With the central bank set to announce its monetary policy decision later this month, there is a general feeling among bank investors and analysts that it would be much harder for banks to maintain their last year’s outsized levels of profits this year in the low interest-rate environment.

While it is true that yields on banks’ bread-and-butter investment avenue — Pakistan Investment Bonds — have fallen over the past 4-5 months, many banks have locked higher yields offered by the bonds by grabbing a truckload of those that were issued before monetary easing set in from November 2014.

One of these is United Bank Ltd. The bank’s PIB holdings rose by three times over the year to over Rs312.1bn, from Rs103.5bn by end-2013. Conversely, it reduced its stock of lower yielding Treasury bills to Rs62.6bn from Rs210bn.

The bank’s expansion in the GCC region when oil prices have fallen over 50pc from their last year’s peak can prove to be a double-edged sword

“UBL increased its exposure in PIBs from 24pc of total investments in CY13 to 63pc,” pointed out Ujala Adnan, an analyst at Elixir Securities.

The bank’s unconsolidated profit-after-tax came in at over Rs21.9bn, up 17.8pc from Rs18.6bn in 2013. Its earnings-per-share worked out at Rs17.91, against Rs15.21 in the previous year. It declared a cash dividend of Rs4 per share, taking the year’s total pay out to Rs11.5 per share.

On a consolidated basis, UBL and its subsidiaries recorded an after-tax profit of Rs24bn for 2014, against a profit of Rs19.7bn in 2013.

“The growth has been achieved through balance sheet expansion with improved asset yields, despite margin compression. The international operations continue to provide the bank with diversification benefits and growth within captive markets,” UBL’s directors wrote in their annual report to shareholders.

Advances: In fact, the bank is increasingly relying on its overseas presence to boost corporate lending, as well as to channel remittances back home from the Pakistani diaspora, particularly in the Middle East.

“The bank has increased its exposure to the GCC region on the asset side and taken overseas advances up by 8pc. It is targeting double-digit loan growth in the region going forward, while shedding operations in Yemen,” noted KASB Securities analyst Farid Aliani in a research report.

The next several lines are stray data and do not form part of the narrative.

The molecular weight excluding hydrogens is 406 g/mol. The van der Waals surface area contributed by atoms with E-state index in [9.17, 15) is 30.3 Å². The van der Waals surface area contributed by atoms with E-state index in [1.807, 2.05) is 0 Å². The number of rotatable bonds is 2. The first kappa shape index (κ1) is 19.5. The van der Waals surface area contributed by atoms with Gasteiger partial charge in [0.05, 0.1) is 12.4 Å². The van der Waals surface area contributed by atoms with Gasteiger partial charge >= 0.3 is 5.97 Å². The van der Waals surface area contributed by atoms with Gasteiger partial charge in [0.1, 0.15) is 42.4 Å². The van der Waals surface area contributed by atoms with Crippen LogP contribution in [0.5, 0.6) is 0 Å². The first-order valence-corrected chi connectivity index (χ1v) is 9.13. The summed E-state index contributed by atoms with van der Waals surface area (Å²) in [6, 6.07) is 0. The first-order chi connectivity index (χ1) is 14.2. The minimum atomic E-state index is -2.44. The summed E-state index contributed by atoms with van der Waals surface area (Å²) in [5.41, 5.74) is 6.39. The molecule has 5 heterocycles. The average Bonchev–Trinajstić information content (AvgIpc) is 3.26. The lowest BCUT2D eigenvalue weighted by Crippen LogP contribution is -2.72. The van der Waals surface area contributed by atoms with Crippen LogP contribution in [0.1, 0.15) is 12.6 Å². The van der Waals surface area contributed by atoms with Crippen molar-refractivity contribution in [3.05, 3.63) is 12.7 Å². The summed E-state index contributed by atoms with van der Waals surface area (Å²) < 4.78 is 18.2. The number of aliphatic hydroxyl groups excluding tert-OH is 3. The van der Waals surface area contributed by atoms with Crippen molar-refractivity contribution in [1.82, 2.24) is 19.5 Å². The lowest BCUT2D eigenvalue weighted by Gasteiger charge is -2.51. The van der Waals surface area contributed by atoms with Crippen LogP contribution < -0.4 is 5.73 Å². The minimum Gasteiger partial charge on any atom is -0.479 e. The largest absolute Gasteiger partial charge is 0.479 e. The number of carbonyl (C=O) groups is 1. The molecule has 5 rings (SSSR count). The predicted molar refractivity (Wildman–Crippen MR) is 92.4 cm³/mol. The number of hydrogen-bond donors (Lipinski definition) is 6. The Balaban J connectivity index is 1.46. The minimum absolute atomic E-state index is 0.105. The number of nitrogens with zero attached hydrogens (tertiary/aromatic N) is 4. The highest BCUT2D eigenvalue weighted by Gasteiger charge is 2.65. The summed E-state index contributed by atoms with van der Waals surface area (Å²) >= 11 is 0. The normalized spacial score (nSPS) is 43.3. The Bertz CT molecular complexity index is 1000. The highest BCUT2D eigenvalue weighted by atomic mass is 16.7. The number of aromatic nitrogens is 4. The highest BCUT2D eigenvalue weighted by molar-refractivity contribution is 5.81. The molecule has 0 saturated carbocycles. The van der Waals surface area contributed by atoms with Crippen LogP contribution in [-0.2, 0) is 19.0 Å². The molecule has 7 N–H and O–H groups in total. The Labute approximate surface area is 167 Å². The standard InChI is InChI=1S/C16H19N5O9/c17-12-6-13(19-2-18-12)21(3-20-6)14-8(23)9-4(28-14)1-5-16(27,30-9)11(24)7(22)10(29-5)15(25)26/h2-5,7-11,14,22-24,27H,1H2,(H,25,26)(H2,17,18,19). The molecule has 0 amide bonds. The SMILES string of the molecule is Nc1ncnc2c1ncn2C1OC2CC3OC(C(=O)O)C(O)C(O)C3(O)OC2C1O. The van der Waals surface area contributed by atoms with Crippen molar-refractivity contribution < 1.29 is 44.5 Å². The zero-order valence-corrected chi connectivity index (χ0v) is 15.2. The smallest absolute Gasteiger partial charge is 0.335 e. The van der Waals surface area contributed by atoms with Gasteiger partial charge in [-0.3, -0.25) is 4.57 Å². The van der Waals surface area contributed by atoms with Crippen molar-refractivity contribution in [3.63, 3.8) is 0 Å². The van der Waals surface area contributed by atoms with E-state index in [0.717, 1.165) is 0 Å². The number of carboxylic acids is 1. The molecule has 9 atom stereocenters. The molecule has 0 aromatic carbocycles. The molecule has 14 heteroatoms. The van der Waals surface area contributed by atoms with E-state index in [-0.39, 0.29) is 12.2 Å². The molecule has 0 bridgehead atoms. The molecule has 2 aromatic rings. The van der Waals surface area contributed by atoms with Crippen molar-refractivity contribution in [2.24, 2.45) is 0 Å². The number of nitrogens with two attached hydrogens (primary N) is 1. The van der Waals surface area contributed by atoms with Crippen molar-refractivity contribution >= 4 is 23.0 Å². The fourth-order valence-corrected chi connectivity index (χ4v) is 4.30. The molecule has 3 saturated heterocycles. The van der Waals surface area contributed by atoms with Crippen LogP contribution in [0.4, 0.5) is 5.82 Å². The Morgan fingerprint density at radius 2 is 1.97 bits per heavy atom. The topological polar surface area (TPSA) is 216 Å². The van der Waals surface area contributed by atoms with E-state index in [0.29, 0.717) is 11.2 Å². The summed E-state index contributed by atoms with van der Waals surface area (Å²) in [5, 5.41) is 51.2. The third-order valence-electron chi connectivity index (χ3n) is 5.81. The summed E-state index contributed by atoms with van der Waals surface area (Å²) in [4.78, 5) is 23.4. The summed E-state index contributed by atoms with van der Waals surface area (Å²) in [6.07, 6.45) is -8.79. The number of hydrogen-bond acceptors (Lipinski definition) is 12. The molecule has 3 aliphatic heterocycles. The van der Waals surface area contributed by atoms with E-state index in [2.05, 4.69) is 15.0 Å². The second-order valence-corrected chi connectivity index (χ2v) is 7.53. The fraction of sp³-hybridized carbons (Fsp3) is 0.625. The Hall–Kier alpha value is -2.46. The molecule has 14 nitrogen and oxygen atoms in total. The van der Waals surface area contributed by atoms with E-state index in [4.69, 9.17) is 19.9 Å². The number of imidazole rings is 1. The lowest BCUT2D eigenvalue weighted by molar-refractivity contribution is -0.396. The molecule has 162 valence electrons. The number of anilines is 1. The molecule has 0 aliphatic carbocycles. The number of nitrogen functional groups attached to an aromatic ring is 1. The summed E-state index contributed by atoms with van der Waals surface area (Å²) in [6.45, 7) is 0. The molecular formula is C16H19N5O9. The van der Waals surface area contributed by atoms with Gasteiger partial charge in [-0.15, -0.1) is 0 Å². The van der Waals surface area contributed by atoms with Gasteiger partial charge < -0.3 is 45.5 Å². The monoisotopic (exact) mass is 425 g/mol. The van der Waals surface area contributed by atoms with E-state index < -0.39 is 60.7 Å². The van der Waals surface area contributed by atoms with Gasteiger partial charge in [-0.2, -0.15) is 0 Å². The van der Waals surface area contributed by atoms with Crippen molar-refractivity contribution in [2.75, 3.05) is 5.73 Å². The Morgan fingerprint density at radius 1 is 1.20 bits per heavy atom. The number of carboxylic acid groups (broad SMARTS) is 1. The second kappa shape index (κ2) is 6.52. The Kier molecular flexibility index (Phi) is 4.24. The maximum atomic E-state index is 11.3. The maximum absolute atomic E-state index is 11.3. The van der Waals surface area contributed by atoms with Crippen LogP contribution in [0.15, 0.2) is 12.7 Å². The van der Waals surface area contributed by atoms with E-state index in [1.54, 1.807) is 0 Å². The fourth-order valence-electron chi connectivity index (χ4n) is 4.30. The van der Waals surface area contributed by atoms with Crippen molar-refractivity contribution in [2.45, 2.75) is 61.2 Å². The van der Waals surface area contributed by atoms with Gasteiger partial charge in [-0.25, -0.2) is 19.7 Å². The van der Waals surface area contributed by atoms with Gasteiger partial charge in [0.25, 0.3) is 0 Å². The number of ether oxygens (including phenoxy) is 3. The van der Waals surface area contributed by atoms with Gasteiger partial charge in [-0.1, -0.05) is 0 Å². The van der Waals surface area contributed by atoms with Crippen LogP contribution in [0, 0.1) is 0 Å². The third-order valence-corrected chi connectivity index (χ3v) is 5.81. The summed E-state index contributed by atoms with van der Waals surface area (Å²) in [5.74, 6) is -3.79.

The bank said in its presentation to analysts and shareholders that its overall corporate loan portfolio grew 16pc to Rs257.5bn in 2014, while growth in the UAE and Qatar also remained high at 16pc.

On the whole, UBL’s net advances (on an unconsolidated basis) reached Rs434.3bn by end-2014, up 11pc from the previous year.

However, expanding the corporate loan book in the GCC region when oil prices have fallen over 50pc from their last year’s peak can prove to be a double-edged sword for the bank.

“UBL, with its extensive geographical diversification, has around 32pc of its loans in GCC economies. The recent oil price slump has raised concerns regarding the potential rise in the bank’s NPLs. However, the management does not see significant NPL accretion from that side, as most of the loans are sovereign-backed,” wrote Taurus Securities analyst Rohit Kumar in a recent report.

Non-interest income: The bank’s wide range of products and services allowed it to pocket sizable fees and commissions from customer transactions.

Income from Omni recorded a sizable growth of 25pc in the year, helping overall non-core income to rise by 6.5pc to Rs19.7bn. Income from fees and commissions crossed the Rs11bn-mark. This was made possible by a 22pc growth in income from the remittance business, which reached Rs1.4bn. The bank commands a 24pc market share in this segment.

“Strong contribution by [non-funded] income makes UBL’s bottom line less sensitive to interest rate changes. Focus on non-conventional banking [products] like Omni, cash-management and bancassurance have translated into sizable increase in fee income,” noted Foundation Securities analysts Nauman Khan and Sonia Agarwal.

Deposits: The bank focused on mobilising non-remunerative current accounts at the retail level in the year; these grew 13.5pc to Rs316bn, helping the bank limit its overall cost of deposits to a meagre 4.4pc. Savings accounts grew by a lesser 12.3pc to Rs313bn, with the bank’s ratio of current and savings accounts (domestic) rising to 85pc from 83pc.

NPLs and provisions: On a worrying note, non-performing loans (NPLs) on the bank’s books (on a consolidated basis) rose 4pc to over Rs57bn by December 2014. Multiple banking analysts attributed this uptick to the bank classifying its toxic loan to Byco as non-performing last year. Moreover, it has not yet booked provisions against this exposure to the oil refinery, availing the extension granted by regulators to book the provisions by June.

As a result, it was able to drop its provisions against NPLs to Rs215m, from a tall Rs1.06bn by end-2013.

By the end of CY14, it was ‘individuals’ who had the highest share in the bank’s NPLs, at Rs13.3bn. The category of ‘production and transmission of energy’ was next, with around Rs7bn, followed by ‘textile spinners’ and ‘textile composites’ with roughly Rs5bn each.

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